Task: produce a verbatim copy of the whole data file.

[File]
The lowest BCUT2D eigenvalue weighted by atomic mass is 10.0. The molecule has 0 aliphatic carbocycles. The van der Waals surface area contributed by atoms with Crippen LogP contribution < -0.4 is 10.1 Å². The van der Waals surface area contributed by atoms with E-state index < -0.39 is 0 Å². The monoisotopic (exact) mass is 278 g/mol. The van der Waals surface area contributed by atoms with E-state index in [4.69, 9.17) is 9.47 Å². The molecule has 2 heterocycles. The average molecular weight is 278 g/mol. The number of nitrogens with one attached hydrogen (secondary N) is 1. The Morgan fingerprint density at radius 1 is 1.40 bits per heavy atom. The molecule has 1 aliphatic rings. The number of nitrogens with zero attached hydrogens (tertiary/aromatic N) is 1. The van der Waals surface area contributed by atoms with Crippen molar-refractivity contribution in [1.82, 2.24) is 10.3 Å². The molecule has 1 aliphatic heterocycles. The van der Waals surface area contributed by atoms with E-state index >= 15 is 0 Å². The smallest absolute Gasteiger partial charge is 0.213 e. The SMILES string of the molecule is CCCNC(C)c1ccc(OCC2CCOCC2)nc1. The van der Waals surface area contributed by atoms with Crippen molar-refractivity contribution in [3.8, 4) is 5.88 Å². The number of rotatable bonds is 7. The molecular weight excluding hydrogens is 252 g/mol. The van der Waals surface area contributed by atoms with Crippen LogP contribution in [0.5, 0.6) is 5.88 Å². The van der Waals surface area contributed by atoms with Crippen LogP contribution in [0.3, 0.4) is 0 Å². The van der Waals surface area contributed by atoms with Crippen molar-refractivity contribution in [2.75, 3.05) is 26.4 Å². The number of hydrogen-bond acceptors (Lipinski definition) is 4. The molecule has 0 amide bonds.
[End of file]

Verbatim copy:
The lowest BCUT2D eigenvalue weighted by atomic mass is 10.0. The molecule has 0 aliphatic carbocycles. The van der Waals surface area contributed by atoms with Crippen LogP contribution < -0.4 is 10.1 Å². The van der Waals surface area contributed by atoms with E-state index < -0.39 is 0 Å². The monoisotopic (exact) mass is 278 g/mol. The van der Waals surface area contributed by atoms with E-state index in [4.69, 9.17) is 9.47 Å². The molecule has 2 heterocycles. The average molecular weight is 278 g/mol. The number of nitrogens with one attached hydrogen (secondary N) is 1. The Morgan fingerprint density at radius 1 is 1.40 bits per heavy atom. The molecule has 1 aliphatic rings. The number of nitrogens with zero attached hydrogens (tertiary/aromatic N) is 1. The van der Waals surface area contributed by atoms with Crippen molar-refractivity contribution in [1.82, 2.24) is 10.3 Å². The molecule has 1 aliphatic heterocycles. The van der Waals surface area contributed by atoms with E-state index >= 15 is 0 Å². The smallest absolute Gasteiger partial charge is 0.213 e. The SMILES string of the molecule is CCCNC(C)c1ccc(OCC2CCOCC2)nc1. The van der Waals surface area contributed by atoms with Crippen molar-refractivity contribution in [3.8, 4) is 5.88 Å². The number of rotatable bonds is 7. The molecular weight excluding hydrogens is 252 g/mol. The van der Waals surface area contributed by atoms with Crippen LogP contribution in [0.5, 0.6) is 5.88 Å². The van der Waals surface area contributed by atoms with Crippen LogP contribution in [0.3, 0.4) is 0 Å². The van der Waals surface area contributed by atoms with Crippen molar-refractivity contribution in [2.75, 3.05) is 26.4 Å². The number of hydrogen-bond acceptors (Lipinski definition) is 4. The molecule has 0 amide bonds.